“Our operating model talks about understanding our audiences, that is ensuring that our clients have the right products and the right services.

“If we have the right products and services, the income we derive as revenue should allow us ultimately to build a financially viable business,” he said, emphasising the importance of aligning products and services to audiences, and tailoring them in a way that appeals to audiences.

Maroleng is also excited about the board’s stance that editorial independence is non-negotiable.

Picture: Nhlanhla Phillips/ANA

“The board has really begun to set up a very robust editorial process which talks about how we protect the freedom of expression and the right of expression of my colleagues, (who are) journalists.

“(We are) building a newsroom that is free from intimidation, political interference and all manner of things that have made it difficult for my colleagues in newsrooms to deliver relevant, accurate and balanced news.”

If Maroleng’s word is anything to go by, the employees at the SABC might look forward to a new lease of life.

“The most important asset of any business is its people, and many people have worked hard to keep the SABC afloat. If we mistreat our people, then we have nothing. We need to understand the employee-value proposition.”

But workers will have to adapt to the changing world of media broadcasting.

“We need to ask the right questions. Do we have the right people to take the SABC forward in the business of the future? Do they have skills, (including) digital skills and so on?

“We want to get to a place where we retain the great skills that we have in the business of today, but for the business of tomorrow. We also want to ensure that we attract the right skills that will take us to that digital future. Linked to people is technical capability to ensuring that we have the capacity to broadcast, (have) the right equipment, the right delivery systems.”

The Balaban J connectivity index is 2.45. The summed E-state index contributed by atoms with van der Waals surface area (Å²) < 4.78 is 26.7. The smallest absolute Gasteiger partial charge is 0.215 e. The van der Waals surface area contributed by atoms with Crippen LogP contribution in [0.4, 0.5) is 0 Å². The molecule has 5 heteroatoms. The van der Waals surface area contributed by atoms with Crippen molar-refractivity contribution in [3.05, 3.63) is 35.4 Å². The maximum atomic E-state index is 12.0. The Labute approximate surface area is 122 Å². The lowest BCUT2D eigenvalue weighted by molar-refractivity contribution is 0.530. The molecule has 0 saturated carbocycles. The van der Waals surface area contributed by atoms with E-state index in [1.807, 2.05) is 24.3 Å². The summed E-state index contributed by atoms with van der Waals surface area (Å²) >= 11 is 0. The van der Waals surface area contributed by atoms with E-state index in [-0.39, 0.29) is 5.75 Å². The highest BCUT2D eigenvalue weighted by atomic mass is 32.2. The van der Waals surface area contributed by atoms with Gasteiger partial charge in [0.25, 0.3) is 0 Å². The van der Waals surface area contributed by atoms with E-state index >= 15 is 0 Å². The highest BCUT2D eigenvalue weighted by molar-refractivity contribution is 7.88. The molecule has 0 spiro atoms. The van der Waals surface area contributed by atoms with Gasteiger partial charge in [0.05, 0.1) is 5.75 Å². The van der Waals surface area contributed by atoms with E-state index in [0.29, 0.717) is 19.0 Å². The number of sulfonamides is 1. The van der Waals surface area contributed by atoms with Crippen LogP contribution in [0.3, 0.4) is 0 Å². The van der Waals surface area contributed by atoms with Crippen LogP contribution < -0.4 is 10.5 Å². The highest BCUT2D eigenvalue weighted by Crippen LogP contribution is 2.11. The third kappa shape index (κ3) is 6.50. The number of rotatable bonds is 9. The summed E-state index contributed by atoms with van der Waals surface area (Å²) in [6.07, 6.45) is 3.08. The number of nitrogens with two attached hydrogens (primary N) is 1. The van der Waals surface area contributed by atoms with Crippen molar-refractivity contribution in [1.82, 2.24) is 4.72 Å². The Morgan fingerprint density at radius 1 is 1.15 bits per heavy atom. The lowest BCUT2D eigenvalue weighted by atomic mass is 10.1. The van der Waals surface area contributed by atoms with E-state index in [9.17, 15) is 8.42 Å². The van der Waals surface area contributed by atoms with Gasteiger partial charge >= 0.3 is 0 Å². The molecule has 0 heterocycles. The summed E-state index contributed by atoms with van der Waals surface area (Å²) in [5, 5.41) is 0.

Maroleng is aware that he might have to take a hardline stance if he is to instil a good work ethic among the SABC employees.

“One of the key aspects is the ability to influence and to bring people along.

“It’s not necessarily the ability to rule with an iron fist that is wrapped in velvet, but the capability to explain to my colleagues that the benefits for us taking the tough decisions now is that (while) they may be suffering the pain now, they will result in us gaining in future.

“What we need is a process of disruption, where the SABC begins to disrupt itself because if we wait for others to disrupt us, it can ultimately kill our business,” he said.

If Maroleng’s disposition as an astute technocrat is anything to go by, then the board seems to have found the right man to chart the SABC into a new path as a stable and viable “broadcaster of choice”.

But as the saying goes, only time will tell.

The Star